A proposed pied-à-terre tax on wealthy, largely absent owners of high-end co-ops and condos has been gaining political momentum, including the endorsement of Governor Andrew Cuomo, Mayor Bill de Blasio and Assembly Speaker Carl Heastie. Legislation now before both chambers of the state Legislature calls for imposing an annual surcharge of 0.5 percent to 4 percent on the market value of residences worth $5 million or more. It’s estimated that such a tax would generate $9 billion over the next decade toward fixing New York City’s broken subway system – which those wealthy, largely absent owners of luxury real estate rarely use.
Now comes the pushback to the rising chorus of “Soak the rich,” Crain’s reports. The fiscally conservative Citizens Budget Commission (CBC) has joined forces with the Real Estate Board of New York to try to derail the locomotive of support for the tax, which is likely to be part of the state budget due April 1.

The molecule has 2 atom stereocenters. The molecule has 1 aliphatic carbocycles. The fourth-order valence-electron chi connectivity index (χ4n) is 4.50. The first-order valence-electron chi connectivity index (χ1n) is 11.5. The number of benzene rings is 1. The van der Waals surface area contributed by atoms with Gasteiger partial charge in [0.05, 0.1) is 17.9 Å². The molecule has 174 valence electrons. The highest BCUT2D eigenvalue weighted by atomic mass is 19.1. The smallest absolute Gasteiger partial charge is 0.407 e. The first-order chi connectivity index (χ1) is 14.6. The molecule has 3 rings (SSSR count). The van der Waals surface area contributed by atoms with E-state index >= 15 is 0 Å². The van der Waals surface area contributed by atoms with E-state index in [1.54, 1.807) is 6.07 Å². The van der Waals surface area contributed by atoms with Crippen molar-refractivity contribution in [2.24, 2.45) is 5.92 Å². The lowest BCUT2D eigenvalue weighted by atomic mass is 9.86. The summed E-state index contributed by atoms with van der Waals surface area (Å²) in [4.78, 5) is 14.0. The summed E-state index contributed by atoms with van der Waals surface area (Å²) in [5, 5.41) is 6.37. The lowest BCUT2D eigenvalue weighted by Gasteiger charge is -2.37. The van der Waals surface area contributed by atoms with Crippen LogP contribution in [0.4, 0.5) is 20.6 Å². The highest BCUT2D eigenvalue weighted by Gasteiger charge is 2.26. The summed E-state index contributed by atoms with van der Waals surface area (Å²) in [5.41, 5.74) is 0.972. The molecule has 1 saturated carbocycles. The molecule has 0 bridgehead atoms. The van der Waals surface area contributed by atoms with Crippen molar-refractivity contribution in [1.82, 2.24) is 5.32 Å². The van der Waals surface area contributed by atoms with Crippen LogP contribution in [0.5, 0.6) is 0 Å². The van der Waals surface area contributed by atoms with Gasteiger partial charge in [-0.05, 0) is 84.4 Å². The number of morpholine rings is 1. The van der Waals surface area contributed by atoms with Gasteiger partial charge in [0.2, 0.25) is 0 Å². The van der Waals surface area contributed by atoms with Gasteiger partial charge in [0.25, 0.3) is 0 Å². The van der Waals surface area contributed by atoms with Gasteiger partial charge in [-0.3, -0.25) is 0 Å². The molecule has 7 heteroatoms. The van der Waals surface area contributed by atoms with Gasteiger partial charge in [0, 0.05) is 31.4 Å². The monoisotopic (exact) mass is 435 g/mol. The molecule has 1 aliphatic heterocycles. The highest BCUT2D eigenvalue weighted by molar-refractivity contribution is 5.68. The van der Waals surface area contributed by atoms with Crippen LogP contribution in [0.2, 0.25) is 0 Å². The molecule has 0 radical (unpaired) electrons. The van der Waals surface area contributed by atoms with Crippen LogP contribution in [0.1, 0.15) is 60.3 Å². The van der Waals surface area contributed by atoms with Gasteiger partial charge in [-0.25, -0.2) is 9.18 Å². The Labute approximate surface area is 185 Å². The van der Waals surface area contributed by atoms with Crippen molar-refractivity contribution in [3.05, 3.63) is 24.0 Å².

"The property tax should be levied based on the characteristics of the property, not its ownership," the CBC argues in a blog post. "A pied-à-terre tax is not a substitute for real property tax reform that increases equity."
The group worries that the levy would further weaken the enervated luxury housing market and deter rich, part-time New Yorkers who contribute to the economy in other ways. Also troubling to the commission was Cuomo's suggestion that the state allocate the tax's revenues to the MTA. This fails to address the vast bureaucratic and labor inefficiencies that bloat the authority's costs, the CDC says, and it would set a precedent for using "piecemeal" cash-gathering approaches to fund the system instead of receipts from sources directly connected to commuters and transit.
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